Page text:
How to Fix Oversalted Soups And Sauces

Or, Does That So-Called 'Potato Trick' Really Work?

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It could happen in a million different ways. Maybe, like in those old Three Stooges films, you keep your box of salt on a shelf directly above the stove, and a cat jumped up there and dumped the whole thing into your soup.

Or maybe the recipe you're following called for Kosher salt, and you used table salt (which is twice as salty by volume) instead. Regardless of how it happened, the question is, can you fix it?

The Potato Trick: Does It Really Work?

We've all heard about the magical "just add a potato" solution to fixing an oversalted soup or sauce. The theory is that if you add a potato to a salty soup and simmer it, the potato comes out salty. If there's salt in the potato, it stands to reason that you've removed some of the salt from the soup.

Is this piece of culinary folklore really true? Or is it like the idea that holding a slice of bread in your mouth when you chop onions will stop your eyes from watering?

Oddly enough, as with many of life's burning questions, the answer can be gleaned by hanging around the docks. 

For instance, have you ever noticed how the U.S. Navy never bothers bringing fresh water on board their vessels, but instead merely fill the holds with potatoes? Once they're out to sea, they simply pump in some seawater, add a few potatoes, simmer, and voila, unlimited fresh water!

No? That could be because potatoes don't pull salt out of anything. They do absorb water, though. And if that water happens to be salty, they'll absorb salty water. But they're not absorbing salt in particular. Potatoes are amazing, but they're not capable of reverse osmosis. It's more like using a sponge to soak up a spill.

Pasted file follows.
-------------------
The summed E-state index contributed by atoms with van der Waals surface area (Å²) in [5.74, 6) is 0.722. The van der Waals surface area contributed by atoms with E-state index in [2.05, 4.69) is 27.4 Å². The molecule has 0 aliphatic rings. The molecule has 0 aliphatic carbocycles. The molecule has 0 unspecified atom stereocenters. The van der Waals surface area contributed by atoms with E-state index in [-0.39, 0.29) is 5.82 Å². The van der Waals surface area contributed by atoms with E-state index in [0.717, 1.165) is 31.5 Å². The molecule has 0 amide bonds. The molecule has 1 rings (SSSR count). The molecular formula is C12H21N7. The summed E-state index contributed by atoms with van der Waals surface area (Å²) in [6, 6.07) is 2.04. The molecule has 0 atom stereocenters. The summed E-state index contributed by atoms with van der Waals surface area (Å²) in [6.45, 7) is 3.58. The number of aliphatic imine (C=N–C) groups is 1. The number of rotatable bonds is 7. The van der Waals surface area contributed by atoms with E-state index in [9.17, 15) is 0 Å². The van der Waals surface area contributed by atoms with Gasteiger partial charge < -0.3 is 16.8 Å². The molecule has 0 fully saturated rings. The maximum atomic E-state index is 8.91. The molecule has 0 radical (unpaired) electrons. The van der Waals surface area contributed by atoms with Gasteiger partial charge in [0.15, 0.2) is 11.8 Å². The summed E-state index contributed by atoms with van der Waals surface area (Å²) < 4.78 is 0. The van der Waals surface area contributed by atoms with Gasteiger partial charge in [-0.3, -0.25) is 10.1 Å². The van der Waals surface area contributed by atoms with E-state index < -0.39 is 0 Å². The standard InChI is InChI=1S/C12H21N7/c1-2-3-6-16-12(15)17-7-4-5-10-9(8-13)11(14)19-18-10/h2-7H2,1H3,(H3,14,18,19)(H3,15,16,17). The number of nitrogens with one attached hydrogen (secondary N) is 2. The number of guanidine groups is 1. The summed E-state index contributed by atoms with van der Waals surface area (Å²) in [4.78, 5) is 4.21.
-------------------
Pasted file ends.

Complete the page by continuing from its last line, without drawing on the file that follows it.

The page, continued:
So in theory, if you added enough potatoes to absorb all the water in your super-salty sauce, then removed the potatoes and added more water, you'd end up with a sauce that wasn't too salty.

Two Choices: Dilute It or Drain It

But you could've accomplished the same thing by skipping the potatoes altogether and simply adding more water. That's because there's no way to remove salt from something. All you can do is dilute it.

Thus the best way to fix an over-salted sauce or soup is to make a bigger batch of whatever it is. Tomato sauce too salty? Add more crushed tomatoes. Soup too salty? Add more water. Yes, you'll likely have to add more other ingredients as well, otherwise the soup will be too watery. But don't try to reduce it by simmering. You'll just evaporate the water you added and end up reconcentrating the saltiness.

Another option, if you don't have enough of the other ingredients to increase the recipe, is to just pour out a bunch of the liquid and then add more. Depending on what stage of the cooking you're at, that might be easier. 

In some cases, when all is said and done, you may have to face the painful reality that your soup, sauce or stew can't be salvaged. Mistakes cost money, and cooking mistakes are no exception.

But if you've learned from it, it's not a total loss. If nothing else, you'll have a great story about the cat and the box of salt.

You'll also save your potatoes for something more enjoyable.